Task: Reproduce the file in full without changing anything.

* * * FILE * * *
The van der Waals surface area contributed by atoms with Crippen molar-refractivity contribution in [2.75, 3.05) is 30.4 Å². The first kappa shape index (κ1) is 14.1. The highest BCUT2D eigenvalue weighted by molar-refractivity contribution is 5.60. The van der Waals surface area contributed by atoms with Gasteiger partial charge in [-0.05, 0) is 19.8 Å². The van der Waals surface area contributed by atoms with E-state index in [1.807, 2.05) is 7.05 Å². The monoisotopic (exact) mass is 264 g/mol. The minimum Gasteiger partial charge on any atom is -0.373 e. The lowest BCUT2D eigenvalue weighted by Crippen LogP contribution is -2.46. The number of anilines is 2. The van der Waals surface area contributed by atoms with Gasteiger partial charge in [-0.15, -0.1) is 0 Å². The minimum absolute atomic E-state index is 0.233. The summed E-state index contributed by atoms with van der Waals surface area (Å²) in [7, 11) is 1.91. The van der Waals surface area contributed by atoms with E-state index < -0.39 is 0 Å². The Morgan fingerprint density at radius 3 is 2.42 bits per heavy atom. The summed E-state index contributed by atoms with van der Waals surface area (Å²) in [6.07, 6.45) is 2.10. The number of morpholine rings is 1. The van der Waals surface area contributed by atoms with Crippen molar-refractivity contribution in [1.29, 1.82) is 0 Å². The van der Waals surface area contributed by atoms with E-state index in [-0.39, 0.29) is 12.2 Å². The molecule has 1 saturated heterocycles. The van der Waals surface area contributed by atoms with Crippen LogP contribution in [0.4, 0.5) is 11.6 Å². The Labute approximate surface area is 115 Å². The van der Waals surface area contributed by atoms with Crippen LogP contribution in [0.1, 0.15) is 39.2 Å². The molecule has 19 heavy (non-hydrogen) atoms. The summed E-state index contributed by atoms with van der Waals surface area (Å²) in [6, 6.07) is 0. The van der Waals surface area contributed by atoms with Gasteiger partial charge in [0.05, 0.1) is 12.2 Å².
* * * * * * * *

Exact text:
The van der Waals surface area contributed by atoms with Crippen molar-refractivity contribution in [2.75, 3.05) is 30.4 Å². The first kappa shape index (κ1) is 14.1. The highest BCUT2D eigenvalue weighted by molar-refractivity contribution is 5.60. The van der Waals surface area contributed by atoms with Gasteiger partial charge in [-0.05, 0) is 19.8 Å². The van der Waals surface area contributed by atoms with E-state index in [1.807, 2.05) is 7.05 Å². The monoisotopic (exact) mass is 264 g/mol. The minimum Gasteiger partial charge on any atom is -0.373 e. The lowest BCUT2D eigenvalue weighted by Crippen LogP contribution is -2.46. The number of anilines is 2. The van der Waals surface area contributed by atoms with Gasteiger partial charge in [-0.15, -0.1) is 0 Å². The minimum absolute atomic E-state index is 0.233. The summed E-state index contributed by atoms with van der Waals surface area (Å²) in [7, 11) is 1.91. The van der Waals surface area contributed by atoms with E-state index < -0.39 is 0 Å². The Morgan fingerprint density at radius 3 is 2.42 bits per heavy atom. The summed E-state index contributed by atoms with van der Waals surface area (Å²) in [6.07, 6.45) is 2.10. The number of morpholine rings is 1. The van der Waals surface area contributed by atoms with Crippen molar-refractivity contribution in [1.29, 1.82) is 0 Å². The van der Waals surface area contributed by atoms with E-state index in [-0.39, 0.29) is 12.2 Å². The molecule has 1 saturated heterocycles. The van der Waals surface area contributed by atoms with Crippen LogP contribution in [0.4, 0.5) is 11.6 Å². The Labute approximate surface area is 115 Å². The van der Waals surface area contributed by atoms with Crippen LogP contribution in [0.1, 0.15) is 39.2 Å². The molecule has 19 heavy (non-hydrogen) atoms. The summed E-state index contributed by atoms with van der Waals surface area (Å²) in [6, 6.07) is 0. The van der Waals surface area contributed by atoms with Gasteiger partial charge in [0.05, 0.1) is 12.2 Å².